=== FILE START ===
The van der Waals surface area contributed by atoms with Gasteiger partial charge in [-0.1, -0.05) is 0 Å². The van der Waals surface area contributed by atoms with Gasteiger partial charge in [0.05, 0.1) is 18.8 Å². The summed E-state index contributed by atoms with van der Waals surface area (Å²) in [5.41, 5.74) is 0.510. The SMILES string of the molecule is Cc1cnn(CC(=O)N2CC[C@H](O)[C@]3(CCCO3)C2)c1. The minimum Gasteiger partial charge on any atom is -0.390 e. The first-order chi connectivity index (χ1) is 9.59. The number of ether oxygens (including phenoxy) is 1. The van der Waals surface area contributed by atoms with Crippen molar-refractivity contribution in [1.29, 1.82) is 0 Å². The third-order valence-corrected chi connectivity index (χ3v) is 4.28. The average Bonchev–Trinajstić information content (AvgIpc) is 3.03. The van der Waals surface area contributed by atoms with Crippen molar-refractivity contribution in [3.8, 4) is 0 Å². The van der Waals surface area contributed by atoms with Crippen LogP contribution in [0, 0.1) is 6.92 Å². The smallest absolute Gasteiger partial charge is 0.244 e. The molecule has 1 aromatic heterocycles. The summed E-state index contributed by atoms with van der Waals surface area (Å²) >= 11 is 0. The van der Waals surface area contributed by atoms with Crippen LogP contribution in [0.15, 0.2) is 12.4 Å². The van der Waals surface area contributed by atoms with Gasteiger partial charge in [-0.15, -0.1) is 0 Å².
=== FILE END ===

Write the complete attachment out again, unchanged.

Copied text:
The van der Waals surface area contributed by atoms with Gasteiger partial charge in [-0.1, -0.05) is 0 Å². The van der Waals surface area contributed by atoms with Gasteiger partial charge in [0.05, 0.1) is 18.8 Å². The summed E-state index contributed by atoms with van der Waals surface area (Å²) in [5.41, 5.74) is 0.510. The SMILES string of the molecule is Cc1cnn(CC(=O)N2CC[C@H](O)[C@]3(CCCO3)C2)c1. The minimum Gasteiger partial charge on any atom is -0.390 e. The first-order chi connectivity index (χ1) is 9.59. The number of ether oxygens (including phenoxy) is 1. The van der Waals surface area contributed by atoms with Crippen molar-refractivity contribution in [1.29, 1.82) is 0 Å². The third-order valence-corrected chi connectivity index (χ3v) is 4.28. The average Bonchev–Trinajstić information content (AvgIpc) is 3.03. The van der Waals surface area contributed by atoms with Crippen molar-refractivity contribution in [3.8, 4) is 0 Å². The van der Waals surface area contributed by atoms with Crippen LogP contribution in [0, 0.1) is 6.92 Å². The smallest absolute Gasteiger partial charge is 0.244 e. The molecule has 1 aromatic heterocycles. The summed E-state index contributed by atoms with van der Waals surface area (Å²) >= 11 is 0. The van der Waals surface area contributed by atoms with Crippen LogP contribution in [0.15, 0.2) is 12.4 Å². The van der Waals surface area contributed by atoms with Gasteiger partial charge in [-0.15, -0.1) is 0 Å².